Avoiding catastrophe is an important pillar of the wealth building strategy that I promote through Radical Personal Finance. As personal finance enthusiasts, we are one of the most prudent groups of people on this planet: we build our emergency funds, insure against negative events, diversify our investments and make careful choices about our spending.

Radical Personal Finance is, however, about going beyond the obvious and into the territory of things less commonly considered, but just as important. I want you to be prepared to deal with a hurricane, becoming a refugee, dealing with food scarcity or even the possibility of getting arrested.

In my experience as a financial advisor, it has often frustrated me with how little care is sometimes taken to ensure the client’s financial security, despite the good intentions of most people in the industry. But why is this possible? The answer is that most people care even less about their data.

It’s shocking to discover how vulnerable we actually make ourselves by not taking simple security measures when using bank accounts, email and social media - vulnerable not only to a loss privacy but potentially to a very real financial loss.

I’ve taken an interest in this subject a while ago, and have been really impressed by the book The Complete Privacy and Security Desk Reference which stood out in a field where information is often cursory or out of date.

That is why I invited co-author Justin Carroll to Radical Personal Finance to talk about real, actionable ways in which you can become more secure and protect your privacy. This article contains some of the best tools mentioned in our discussion, though for a more complete picture I recommend that you listen to the episode above and purchase the book itself.

But This Won’t Happen to Me

I often get this objection: “I’m not doing anything wrong - why should I be concerned about privacy?”. Here’s an analogy that I’ve found helpful in explaining why I promote these ideas:

Do you remember the time when every phone call was a party line? Anyone in the household could pick up another receiver and there was very little one could do about it at the time. Now, however, you do have a choice - do you want to make everything you search for, consume, talk about as well as access to all of your accounts and purchase history a party line?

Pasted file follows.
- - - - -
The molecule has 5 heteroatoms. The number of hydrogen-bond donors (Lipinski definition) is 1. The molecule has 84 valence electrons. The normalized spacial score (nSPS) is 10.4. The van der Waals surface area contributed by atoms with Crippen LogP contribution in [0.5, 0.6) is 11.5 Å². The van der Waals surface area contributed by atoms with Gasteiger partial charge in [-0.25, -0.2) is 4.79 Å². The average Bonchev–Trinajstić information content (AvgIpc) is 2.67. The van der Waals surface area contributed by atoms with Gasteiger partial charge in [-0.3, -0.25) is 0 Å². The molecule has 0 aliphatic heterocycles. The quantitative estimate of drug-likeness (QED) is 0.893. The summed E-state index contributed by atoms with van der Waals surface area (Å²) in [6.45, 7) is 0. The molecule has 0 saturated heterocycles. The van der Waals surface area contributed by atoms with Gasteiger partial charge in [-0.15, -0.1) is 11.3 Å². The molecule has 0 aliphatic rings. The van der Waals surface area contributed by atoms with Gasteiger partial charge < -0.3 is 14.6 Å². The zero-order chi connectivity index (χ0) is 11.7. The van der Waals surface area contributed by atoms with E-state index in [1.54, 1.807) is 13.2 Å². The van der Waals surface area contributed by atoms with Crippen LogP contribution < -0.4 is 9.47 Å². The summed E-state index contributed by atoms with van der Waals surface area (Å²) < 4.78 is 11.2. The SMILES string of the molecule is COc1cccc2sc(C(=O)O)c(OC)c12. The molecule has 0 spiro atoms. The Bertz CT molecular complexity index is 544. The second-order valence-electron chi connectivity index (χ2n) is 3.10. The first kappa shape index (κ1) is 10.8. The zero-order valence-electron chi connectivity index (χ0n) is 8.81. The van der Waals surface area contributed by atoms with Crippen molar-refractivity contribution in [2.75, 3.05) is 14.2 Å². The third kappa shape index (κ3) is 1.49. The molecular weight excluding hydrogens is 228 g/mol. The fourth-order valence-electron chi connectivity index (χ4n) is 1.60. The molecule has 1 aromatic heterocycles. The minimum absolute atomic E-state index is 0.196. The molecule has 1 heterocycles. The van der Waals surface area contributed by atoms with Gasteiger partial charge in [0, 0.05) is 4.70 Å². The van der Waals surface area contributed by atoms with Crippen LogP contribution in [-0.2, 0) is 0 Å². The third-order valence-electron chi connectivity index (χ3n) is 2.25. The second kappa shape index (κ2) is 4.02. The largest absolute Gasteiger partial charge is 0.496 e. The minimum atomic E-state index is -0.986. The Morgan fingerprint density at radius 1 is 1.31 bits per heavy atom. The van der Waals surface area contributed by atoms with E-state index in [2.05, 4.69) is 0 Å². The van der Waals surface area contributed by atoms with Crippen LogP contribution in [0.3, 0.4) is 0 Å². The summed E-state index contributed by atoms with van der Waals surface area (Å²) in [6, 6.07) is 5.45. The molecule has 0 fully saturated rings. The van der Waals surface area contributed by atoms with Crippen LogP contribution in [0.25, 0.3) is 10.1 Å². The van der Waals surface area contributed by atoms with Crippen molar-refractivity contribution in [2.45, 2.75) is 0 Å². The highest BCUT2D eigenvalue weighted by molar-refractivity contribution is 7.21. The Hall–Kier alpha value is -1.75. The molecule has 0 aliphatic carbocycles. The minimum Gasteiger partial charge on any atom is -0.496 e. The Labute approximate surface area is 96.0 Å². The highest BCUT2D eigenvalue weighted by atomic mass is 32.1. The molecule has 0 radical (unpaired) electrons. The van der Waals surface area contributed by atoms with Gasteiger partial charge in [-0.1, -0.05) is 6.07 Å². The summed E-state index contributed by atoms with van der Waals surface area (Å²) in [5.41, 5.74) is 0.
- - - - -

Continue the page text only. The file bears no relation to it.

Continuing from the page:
Complete privacy and security are very difficult to achieve, but some very simple steps and tools can protect you from most of the headaches in the future.

Another thing to consider is this: You may not be a target right now - but you may become one in the future as your wealth increases, you endorse unpopular political or religious perspectives or just live your life the usual way, as the stories at the beginning of this article illustrate.

This may be a decade from now, but to prevent it you must build the skills and the mindset starting today, because you don’t know what circumstances you will face in the future through no fault of your own, and you can’t control things after the fact.

Some simple tools and habits that have a great impact:

Accounts and Passwords

You are at great risk if you use the same or the same few passwords for all of your accounts. You will see this warning often and for good reason when creating new accounts: it only takes one company to be breached (who didn’t store your data properly) and an attacker gains access to all of your accounts. Alternatively, it’s often enough if they just gain access to your main email and phone account (which isn’t very difficult) and that opens up everything else. Using a different strong password for every account mitigates some of this risk.